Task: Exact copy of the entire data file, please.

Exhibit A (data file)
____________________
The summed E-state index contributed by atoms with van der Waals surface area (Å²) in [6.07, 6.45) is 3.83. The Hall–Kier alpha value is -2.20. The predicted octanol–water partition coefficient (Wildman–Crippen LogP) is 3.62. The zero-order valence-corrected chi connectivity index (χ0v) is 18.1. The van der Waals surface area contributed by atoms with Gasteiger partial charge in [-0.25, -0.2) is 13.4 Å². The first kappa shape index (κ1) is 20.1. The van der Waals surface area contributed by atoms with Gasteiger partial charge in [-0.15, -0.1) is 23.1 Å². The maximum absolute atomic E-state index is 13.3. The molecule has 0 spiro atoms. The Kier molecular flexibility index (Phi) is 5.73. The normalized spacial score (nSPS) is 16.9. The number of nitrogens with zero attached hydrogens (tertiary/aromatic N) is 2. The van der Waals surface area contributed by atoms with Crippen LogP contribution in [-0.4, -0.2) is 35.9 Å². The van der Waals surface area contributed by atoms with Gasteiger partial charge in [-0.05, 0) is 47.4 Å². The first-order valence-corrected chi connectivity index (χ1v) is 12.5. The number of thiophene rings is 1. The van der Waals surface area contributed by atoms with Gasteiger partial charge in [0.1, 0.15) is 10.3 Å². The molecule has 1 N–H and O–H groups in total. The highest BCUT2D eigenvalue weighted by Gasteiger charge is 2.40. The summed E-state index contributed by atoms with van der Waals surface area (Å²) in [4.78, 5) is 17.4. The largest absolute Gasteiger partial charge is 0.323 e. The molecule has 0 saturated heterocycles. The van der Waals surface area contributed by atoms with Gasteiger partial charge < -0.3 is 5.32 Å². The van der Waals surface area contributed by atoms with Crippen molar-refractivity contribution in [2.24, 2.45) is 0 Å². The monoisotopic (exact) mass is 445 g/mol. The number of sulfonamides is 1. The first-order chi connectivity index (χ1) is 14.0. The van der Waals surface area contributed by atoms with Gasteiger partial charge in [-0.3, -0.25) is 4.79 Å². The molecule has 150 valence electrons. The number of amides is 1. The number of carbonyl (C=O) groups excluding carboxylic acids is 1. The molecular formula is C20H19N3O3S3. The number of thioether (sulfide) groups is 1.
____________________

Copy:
The summed E-state index contributed by atoms with van der Waals surface area (Å²) in [6.07, 6.45) is 3.83. The Hall–Kier alpha value is -2.20. The predicted octanol–water partition coefficient (Wildman–Crippen LogP) is 3.62. The zero-order valence-corrected chi connectivity index (χ0v) is 18.1. The van der Waals surface area contributed by atoms with Gasteiger partial charge in [-0.25, -0.2) is 13.4 Å². The first kappa shape index (κ1) is 20.1. The van der Waals surface area contributed by atoms with Gasteiger partial charge in [-0.15, -0.1) is 23.1 Å². The maximum absolute atomic E-state index is 13.3. The molecule has 0 spiro atoms. The Kier molecular flexibility index (Phi) is 5.73. The normalized spacial score (nSPS) is 16.9. The number of nitrogens with zero attached hydrogens (tertiary/aromatic N) is 2. The van der Waals surface area contributed by atoms with Crippen LogP contribution in [-0.4, -0.2) is 35.9 Å². The van der Waals surface area contributed by atoms with Gasteiger partial charge in [-0.05, 0) is 47.4 Å². The first-order valence-corrected chi connectivity index (χ1v) is 12.5. The number of thiophene rings is 1. The van der Waals surface area contributed by atoms with Gasteiger partial charge in [0.1, 0.15) is 10.3 Å². The molecule has 1 N–H and O–H groups in total. The highest BCUT2D eigenvalue weighted by Gasteiger charge is 2.40. The summed E-state index contributed by atoms with van der Waals surface area (Å²) in [4.78, 5) is 17.4. The largest absolute Gasteiger partial charge is 0.323 e. The molecule has 0 saturated heterocycles. The van der Waals surface area contributed by atoms with Gasteiger partial charge < -0.3 is 5.32 Å². The van der Waals surface area contributed by atoms with Crippen molar-refractivity contribution in [2.24, 2.45) is 0 Å². The monoisotopic (exact) mass is 445 g/mol. The number of sulfonamides is 1. The first-order chi connectivity index (χ1) is 14.0. The van der Waals surface area contributed by atoms with Gasteiger partial charge in [-0.3, -0.25) is 4.79 Å². The molecule has 150 valence electrons. The number of amides is 1. The number of carbonyl (C=O) groups excluding carboxylic acids is 1. The molecular formula is C20H19N3O3S3. The number of thioether (sulfide) groups is 1.